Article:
Kishida, who will host a Group of Seven summit meeting next May in Hiroshima, said he hoped to share his pledge with other G7 leaders “before the peace monument” to unite them to protect peace and international order based on the universal values of freedom and democracy.
Matsui criticized nuclear weapon states, including Russia, for not taking steps despite their pledge to abide by obligations under the Nuclear Non-Proliferation Treaty.
“Rather than treating a world without nuclear weapons like a distant dream, they should be taking concrete steps toward its realization,” he said.
Critics say Kishida’s call for a nuclear-free world is hollow because Japan remains under the U.S. nuclear umbrella and continues to boycott the Treaty on the Prohibition of Nuclear Weapons.
Kishida said the treaty, which lacks the U.S. and other nuclear powers, is not realistic at the moment and that Japan needs to bridge the divide between non-nuclear and nuclear powers.
Many survivors of the bombings have lasting injuries and illnesses resulting from the explosions and radiation exposure and face discrimination in Japan.
The government began to provide medical support to certified survivors in 1968 after more than 20 years of effort by them.
As of March, 118,935 survivors, whose average age now exceeds 84, are certified as eligible for government medical support, according to the Health and Welfare Ministry. But many others, including those who say they were victims of the “black rain” that fell outside of the initially designated areas, are still without support.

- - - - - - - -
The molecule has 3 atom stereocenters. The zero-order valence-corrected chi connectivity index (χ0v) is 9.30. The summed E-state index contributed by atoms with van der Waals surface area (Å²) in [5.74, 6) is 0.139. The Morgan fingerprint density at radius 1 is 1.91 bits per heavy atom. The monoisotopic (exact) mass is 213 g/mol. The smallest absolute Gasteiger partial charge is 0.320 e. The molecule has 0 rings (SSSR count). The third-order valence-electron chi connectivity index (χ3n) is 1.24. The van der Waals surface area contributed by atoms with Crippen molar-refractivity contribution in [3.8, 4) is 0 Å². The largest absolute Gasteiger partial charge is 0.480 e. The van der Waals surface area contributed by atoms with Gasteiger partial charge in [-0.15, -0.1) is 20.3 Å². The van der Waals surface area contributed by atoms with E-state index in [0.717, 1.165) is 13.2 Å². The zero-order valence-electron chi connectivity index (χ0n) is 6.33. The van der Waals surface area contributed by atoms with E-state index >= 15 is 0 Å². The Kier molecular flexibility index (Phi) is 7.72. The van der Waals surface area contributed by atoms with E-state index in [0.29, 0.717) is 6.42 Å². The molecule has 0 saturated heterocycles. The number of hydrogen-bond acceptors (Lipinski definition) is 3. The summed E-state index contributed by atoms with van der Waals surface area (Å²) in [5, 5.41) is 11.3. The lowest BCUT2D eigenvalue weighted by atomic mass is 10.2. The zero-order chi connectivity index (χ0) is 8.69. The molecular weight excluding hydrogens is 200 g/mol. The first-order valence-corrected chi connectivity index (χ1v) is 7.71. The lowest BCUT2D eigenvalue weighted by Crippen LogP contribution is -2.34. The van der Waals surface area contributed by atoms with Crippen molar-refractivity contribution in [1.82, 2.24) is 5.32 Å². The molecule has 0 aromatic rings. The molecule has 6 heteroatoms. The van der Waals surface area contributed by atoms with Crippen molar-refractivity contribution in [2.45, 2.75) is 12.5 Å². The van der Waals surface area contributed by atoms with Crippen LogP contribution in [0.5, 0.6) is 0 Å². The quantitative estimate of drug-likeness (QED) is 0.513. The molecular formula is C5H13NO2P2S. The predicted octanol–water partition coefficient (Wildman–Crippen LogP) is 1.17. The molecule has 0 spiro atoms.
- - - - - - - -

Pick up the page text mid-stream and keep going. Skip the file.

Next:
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The moment Russians obliterated apartment blocks with thermobaric bomb: Terrifying video shows onslaught amid heavy fighting for the Donbas
The Russian military is indiscriminately demolishing blocks of residential housing in Donetsk with terrifying barrages of thermobaric bombs, new video footage has revealed.
The town of Pisky located on the outskirts of Donetsk was obliterated yesterday by Putin's savage thermobaric weapons or 'vacuum bombs', which triggered massive fireballs that completely engulfed rows of apartment blocks.
Thermobaric weapons spray a mist of highly flammable aerosol moments prior to their detonation.
When the blast erupts, the vapour cloud is ignited and sucks in the air surrounding it, creating higher temperatures and more damaging explosions which endure far longer than conventional blasts.